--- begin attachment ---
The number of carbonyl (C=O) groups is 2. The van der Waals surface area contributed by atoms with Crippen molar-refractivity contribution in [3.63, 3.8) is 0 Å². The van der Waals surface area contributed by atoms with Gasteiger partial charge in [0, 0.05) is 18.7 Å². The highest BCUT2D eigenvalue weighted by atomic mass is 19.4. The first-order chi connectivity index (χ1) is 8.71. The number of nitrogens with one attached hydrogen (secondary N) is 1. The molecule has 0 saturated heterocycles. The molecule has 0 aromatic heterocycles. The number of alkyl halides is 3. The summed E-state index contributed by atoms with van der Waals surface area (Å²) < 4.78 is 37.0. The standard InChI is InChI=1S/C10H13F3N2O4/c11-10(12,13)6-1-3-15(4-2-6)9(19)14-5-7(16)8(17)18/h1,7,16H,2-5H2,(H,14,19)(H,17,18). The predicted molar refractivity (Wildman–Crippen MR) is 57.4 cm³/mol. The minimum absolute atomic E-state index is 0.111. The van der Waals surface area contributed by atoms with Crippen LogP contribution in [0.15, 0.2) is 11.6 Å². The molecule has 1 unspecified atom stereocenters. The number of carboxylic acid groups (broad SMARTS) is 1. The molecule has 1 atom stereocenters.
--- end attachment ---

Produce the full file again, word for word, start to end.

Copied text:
The number of carbonyl (C=O) groups is 2. The van der Waals surface area contributed by atoms with Crippen molar-refractivity contribution in [3.63, 3.8) is 0 Å². The van der Waals surface area contributed by atoms with Gasteiger partial charge in [0, 0.05) is 18.7 Å². The highest BCUT2D eigenvalue weighted by atomic mass is 19.4. The first-order chi connectivity index (χ1) is 8.71. The number of nitrogens with one attached hydrogen (secondary N) is 1. The molecule has 0 saturated heterocycles. The molecule has 0 aromatic heterocycles. The number of alkyl halides is 3. The summed E-state index contributed by atoms with van der Waals surface area (Å²) < 4.78 is 37.0. The standard InChI is InChI=1S/C10H13F3N2O4/c11-10(12,13)6-1-3-15(4-2-6)9(19)14-5-7(16)8(17)18/h1,7,16H,2-5H2,(H,14,19)(H,17,18). The predicted molar refractivity (Wildman–Crippen MR) is 57.4 cm³/mol. The minimum absolute atomic E-state index is 0.111. The van der Waals surface area contributed by atoms with Crippen LogP contribution in [0.15, 0.2) is 11.6 Å². The molecule has 1 unspecified atom stereocenters. The number of carboxylic acid groups (broad SMARTS) is 1. The molecule has 1 atom stereocenters.